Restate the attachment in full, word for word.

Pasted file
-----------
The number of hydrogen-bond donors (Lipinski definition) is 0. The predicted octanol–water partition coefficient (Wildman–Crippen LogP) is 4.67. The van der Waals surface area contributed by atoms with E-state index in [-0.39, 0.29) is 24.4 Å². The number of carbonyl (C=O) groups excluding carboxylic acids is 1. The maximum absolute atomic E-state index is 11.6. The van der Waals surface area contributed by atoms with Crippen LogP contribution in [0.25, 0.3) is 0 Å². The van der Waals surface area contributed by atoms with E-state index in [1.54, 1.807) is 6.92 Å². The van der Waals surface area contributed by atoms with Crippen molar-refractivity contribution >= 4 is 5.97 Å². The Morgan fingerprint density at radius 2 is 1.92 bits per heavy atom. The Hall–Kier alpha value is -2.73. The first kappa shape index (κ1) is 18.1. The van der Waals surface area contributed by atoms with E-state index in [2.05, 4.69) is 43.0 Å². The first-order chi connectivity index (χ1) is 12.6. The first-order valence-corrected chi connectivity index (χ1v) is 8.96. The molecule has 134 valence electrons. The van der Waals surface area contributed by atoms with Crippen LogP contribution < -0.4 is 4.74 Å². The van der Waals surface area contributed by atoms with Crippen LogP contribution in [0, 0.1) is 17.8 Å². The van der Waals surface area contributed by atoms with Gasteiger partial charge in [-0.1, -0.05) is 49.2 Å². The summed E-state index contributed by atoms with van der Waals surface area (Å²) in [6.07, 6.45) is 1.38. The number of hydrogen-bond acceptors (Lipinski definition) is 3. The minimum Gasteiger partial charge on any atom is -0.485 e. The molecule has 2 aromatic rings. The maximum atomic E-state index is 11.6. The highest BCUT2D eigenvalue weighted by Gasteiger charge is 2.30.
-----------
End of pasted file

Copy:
The number of hydrogen-bond donors (Lipinski definition) is 0. The predicted octanol–water partition coefficient (Wildman–Crippen LogP) is 4.67. The van der Waals surface area contributed by atoms with E-state index in [-0.39, 0.29) is 24.4 Å². The number of carbonyl (C=O) groups excluding carboxylic acids is 1. The maximum absolute atomic E-state index is 11.6. The van der Waals surface area contributed by atoms with Crippen LogP contribution in [0.25, 0.3) is 0 Å². The van der Waals surface area contributed by atoms with E-state index in [1.54, 1.807) is 6.92 Å². The van der Waals surface area contributed by atoms with Crippen molar-refractivity contribution >= 4 is 5.97 Å². The Morgan fingerprint density at radius 2 is 1.92 bits per heavy atom. The Hall–Kier alpha value is -2.73. The first kappa shape index (κ1) is 18.1. The van der Waals surface area contributed by atoms with E-state index in [2.05, 4.69) is 43.0 Å². The first-order chi connectivity index (χ1) is 12.6. The first-order valence-corrected chi connectivity index (χ1v) is 8.96. The molecule has 134 valence electrons. The van der Waals surface area contributed by atoms with Crippen LogP contribution < -0.4 is 4.74 Å². The van der Waals surface area contributed by atoms with Crippen LogP contribution in [0, 0.1) is 17.8 Å². The van der Waals surface area contributed by atoms with Gasteiger partial charge in [-0.1, -0.05) is 49.2 Å². The summed E-state index contributed by atoms with van der Waals surface area (Å²) in [6.07, 6.45) is 1.38. The number of hydrogen-bond acceptors (Lipinski definition) is 3. The minimum Gasteiger partial charge on any atom is -0.485 e. The molecule has 2 aromatic rings. The maximum atomic E-state index is 11.6. The highest BCUT2D eigenvalue weighted by Gasteiger charge is 2.30.